A new report shows that a US federal program has transformed the global AIDS epidemic and saved an estimated 25 million lives since 2004.
The US President’s emergency plan for AIDS relief, known as PEPFAR, has increased the number of people receiving antiretroviral treatment for HIV from just over 66,000 people in 2004 to more than 20 million people in 2022, according to the report released Tuesday by the Centers for Disease Control. and Prevention. PEPFAR was launched by former President George W. Bush.
This represents a 300-fold increase in the number of people receiving life-saving HIV treatment, said Hank Tomlinson, director of the CDC’s Global HIV and Tuberculosis Division.
The percentage of people receiving treatment through PEPFAR who reported having the virus under control – known as viral suppression – increased from 80% to 95% between 2015 and 2022. Viral suppression prevents transmission of HIV through sex and reduces the risk of mother-to-child transmission. infants.
“I still remember the early days of HIV and my time in the ER, where I often diagnosed patients with very late stages of HIV and didn’t have a lot of tools and treatments for those patients,” said CDC chief medical officer Dr. Debra Houry. “This new report shows us just how much progress has been made.”
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Researchers also found that PEPFAR created critical public health infrastructure that aided labs and testing for other diseases, including during the COVID-19 pandemic. Through the program’s five-year strategy, health officials aim to eliminate HIV as a global public health threat by 2030.
“PEPFAR has not only made significant progress in the global response to the HIV epidemic, but has also strengthened the systems that protect the world against other global health threats,” said Tomlinson.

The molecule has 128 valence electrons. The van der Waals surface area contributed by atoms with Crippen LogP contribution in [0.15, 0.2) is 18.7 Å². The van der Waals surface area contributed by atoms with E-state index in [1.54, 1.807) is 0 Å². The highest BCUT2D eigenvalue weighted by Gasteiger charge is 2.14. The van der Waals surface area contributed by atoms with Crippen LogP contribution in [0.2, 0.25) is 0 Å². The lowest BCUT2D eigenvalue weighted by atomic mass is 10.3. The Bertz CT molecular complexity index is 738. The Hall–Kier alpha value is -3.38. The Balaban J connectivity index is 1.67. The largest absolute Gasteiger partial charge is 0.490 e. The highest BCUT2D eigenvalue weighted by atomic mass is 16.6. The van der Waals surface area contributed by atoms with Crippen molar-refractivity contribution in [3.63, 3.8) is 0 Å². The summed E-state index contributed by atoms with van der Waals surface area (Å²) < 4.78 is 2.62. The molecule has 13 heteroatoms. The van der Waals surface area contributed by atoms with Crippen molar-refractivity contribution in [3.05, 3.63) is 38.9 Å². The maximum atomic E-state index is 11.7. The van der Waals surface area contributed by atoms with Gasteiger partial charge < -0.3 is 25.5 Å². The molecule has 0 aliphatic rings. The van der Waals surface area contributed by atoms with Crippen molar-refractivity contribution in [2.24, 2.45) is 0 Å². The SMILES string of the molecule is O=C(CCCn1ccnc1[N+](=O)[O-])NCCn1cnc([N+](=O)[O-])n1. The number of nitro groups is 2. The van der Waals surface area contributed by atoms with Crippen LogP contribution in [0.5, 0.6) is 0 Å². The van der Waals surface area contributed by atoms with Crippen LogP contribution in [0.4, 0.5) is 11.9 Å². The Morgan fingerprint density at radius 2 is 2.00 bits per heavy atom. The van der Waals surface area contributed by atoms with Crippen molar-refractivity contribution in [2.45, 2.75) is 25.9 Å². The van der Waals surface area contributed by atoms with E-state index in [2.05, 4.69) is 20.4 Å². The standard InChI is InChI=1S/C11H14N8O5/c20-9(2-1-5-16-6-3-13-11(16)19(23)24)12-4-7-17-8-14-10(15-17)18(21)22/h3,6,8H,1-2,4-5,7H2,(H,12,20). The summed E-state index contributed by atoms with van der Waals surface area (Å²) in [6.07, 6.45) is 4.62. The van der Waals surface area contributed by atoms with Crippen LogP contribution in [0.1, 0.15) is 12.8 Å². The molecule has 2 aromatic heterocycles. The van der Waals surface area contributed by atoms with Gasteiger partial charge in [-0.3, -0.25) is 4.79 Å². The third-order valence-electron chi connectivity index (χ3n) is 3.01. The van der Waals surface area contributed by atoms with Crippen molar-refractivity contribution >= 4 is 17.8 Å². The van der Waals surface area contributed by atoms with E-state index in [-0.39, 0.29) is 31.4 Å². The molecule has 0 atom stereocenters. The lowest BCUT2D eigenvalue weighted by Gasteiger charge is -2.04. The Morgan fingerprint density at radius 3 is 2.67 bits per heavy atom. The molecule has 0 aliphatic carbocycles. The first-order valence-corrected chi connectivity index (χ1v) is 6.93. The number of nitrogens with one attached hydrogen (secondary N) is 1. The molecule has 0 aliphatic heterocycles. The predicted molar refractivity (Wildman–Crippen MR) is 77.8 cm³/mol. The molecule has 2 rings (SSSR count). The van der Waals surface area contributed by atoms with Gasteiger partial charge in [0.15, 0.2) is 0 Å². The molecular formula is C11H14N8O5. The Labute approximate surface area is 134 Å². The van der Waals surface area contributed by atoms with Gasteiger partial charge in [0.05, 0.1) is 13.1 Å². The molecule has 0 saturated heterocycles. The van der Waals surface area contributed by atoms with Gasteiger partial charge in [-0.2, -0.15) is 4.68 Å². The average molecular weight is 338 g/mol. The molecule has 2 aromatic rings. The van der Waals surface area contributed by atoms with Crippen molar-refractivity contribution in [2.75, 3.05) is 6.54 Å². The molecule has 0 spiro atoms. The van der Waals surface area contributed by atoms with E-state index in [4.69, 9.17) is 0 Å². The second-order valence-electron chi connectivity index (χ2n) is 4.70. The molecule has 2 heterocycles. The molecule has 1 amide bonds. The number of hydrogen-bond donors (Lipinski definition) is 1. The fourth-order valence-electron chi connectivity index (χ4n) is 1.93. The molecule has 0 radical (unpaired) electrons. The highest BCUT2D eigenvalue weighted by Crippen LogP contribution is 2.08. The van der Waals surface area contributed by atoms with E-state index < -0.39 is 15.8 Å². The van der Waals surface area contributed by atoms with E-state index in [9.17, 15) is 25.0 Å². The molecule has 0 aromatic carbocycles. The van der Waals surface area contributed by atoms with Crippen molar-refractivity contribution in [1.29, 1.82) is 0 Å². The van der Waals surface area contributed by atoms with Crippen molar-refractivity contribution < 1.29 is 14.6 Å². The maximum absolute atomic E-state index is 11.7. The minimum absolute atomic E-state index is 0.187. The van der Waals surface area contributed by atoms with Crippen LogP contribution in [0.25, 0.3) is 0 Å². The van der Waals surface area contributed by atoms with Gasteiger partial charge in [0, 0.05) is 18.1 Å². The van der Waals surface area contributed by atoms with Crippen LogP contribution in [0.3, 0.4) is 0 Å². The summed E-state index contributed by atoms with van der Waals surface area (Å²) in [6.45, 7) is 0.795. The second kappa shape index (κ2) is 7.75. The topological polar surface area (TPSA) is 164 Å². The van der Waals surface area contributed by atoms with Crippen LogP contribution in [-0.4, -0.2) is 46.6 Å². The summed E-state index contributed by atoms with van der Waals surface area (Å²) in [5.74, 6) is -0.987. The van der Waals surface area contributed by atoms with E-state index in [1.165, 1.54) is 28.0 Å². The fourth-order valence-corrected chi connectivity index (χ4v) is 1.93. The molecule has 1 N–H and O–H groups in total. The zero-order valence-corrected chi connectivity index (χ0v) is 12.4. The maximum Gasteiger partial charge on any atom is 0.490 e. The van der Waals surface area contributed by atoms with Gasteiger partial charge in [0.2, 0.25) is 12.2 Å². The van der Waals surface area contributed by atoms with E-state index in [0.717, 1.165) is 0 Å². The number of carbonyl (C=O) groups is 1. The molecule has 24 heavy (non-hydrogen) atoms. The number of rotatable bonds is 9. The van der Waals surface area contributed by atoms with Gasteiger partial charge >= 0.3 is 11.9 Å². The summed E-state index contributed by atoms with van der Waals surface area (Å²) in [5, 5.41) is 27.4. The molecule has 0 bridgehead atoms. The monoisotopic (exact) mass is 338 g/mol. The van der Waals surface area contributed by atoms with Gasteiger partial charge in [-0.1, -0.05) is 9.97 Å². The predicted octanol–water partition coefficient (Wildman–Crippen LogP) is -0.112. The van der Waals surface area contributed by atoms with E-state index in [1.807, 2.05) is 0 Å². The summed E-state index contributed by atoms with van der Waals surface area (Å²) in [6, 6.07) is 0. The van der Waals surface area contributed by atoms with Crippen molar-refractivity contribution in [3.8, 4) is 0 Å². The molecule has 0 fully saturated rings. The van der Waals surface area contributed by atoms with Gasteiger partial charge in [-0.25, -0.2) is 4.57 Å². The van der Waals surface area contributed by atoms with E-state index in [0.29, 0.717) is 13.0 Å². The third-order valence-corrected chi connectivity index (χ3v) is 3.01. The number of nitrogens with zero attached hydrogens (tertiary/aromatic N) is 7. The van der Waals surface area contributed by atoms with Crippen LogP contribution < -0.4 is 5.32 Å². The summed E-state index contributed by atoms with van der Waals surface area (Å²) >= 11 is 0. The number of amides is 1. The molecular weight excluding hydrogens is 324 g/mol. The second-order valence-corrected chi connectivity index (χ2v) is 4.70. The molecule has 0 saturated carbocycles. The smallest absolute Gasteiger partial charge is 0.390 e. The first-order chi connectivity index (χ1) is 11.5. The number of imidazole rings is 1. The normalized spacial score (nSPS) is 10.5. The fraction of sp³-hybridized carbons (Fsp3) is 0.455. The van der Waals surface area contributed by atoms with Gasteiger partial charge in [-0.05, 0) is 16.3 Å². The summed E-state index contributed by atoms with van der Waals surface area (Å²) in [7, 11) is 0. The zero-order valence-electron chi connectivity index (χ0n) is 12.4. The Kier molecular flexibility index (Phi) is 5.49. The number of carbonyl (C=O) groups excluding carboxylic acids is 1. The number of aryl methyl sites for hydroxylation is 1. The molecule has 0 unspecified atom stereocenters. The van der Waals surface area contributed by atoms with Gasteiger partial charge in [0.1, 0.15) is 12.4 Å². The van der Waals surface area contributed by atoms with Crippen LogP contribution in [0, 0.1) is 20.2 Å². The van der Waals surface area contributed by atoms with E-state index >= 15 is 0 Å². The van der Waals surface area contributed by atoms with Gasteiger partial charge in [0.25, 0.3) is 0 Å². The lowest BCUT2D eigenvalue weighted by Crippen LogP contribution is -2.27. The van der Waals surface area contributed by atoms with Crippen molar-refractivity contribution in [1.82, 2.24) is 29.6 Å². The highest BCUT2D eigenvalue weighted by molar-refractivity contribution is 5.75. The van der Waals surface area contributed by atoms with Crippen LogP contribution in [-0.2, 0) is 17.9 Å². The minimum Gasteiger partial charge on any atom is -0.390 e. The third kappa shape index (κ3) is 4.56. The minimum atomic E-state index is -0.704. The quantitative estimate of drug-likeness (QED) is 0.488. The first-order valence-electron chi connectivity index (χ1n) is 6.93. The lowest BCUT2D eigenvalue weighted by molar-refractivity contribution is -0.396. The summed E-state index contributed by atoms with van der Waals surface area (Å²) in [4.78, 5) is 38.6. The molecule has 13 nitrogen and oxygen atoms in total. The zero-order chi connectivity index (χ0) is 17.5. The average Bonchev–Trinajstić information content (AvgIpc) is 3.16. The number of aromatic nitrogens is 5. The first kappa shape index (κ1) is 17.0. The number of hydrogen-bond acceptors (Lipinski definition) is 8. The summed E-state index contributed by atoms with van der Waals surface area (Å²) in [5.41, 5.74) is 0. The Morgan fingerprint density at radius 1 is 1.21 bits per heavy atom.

“The race to end HIV is far from over”
While the study authors celebrated PEPFAR’s successes, they also acknowledged gaps in care fueled by health inequities.
While viral load suppression rates have reached 95%, rates continue to lag among pregnant and breastfeeding people, children, adolescents and people living in prison, the report said. The data also showed lower rates in men compared to women, and in younger people compared to older people.
Eliminating health disparities will be impossible without addressing the social stigma that is still associated with HIV, said Maranda Ward, assistant professor of clinical research and leadership at George Washington University.
“We have a lot on our plate to ensure that the social realities of people exposed to HIV reflect the positive scientific advances we have seen,” she said. “It’s the only way to eliminate the disparities we see between the racial, ethnic, sexual and gender communities that account for the highest proportion of new HIV cases.”
To achieve the PEPFAR goal by 2030, the CDC recommends that the global community continue its efforts and investments, address health inequities, strengthen global health security, and collaborate with partners. international.
“To achieve this goal by 2030, we must maintain this momentum,” Houry said. “The race to end HIV is far from over.”
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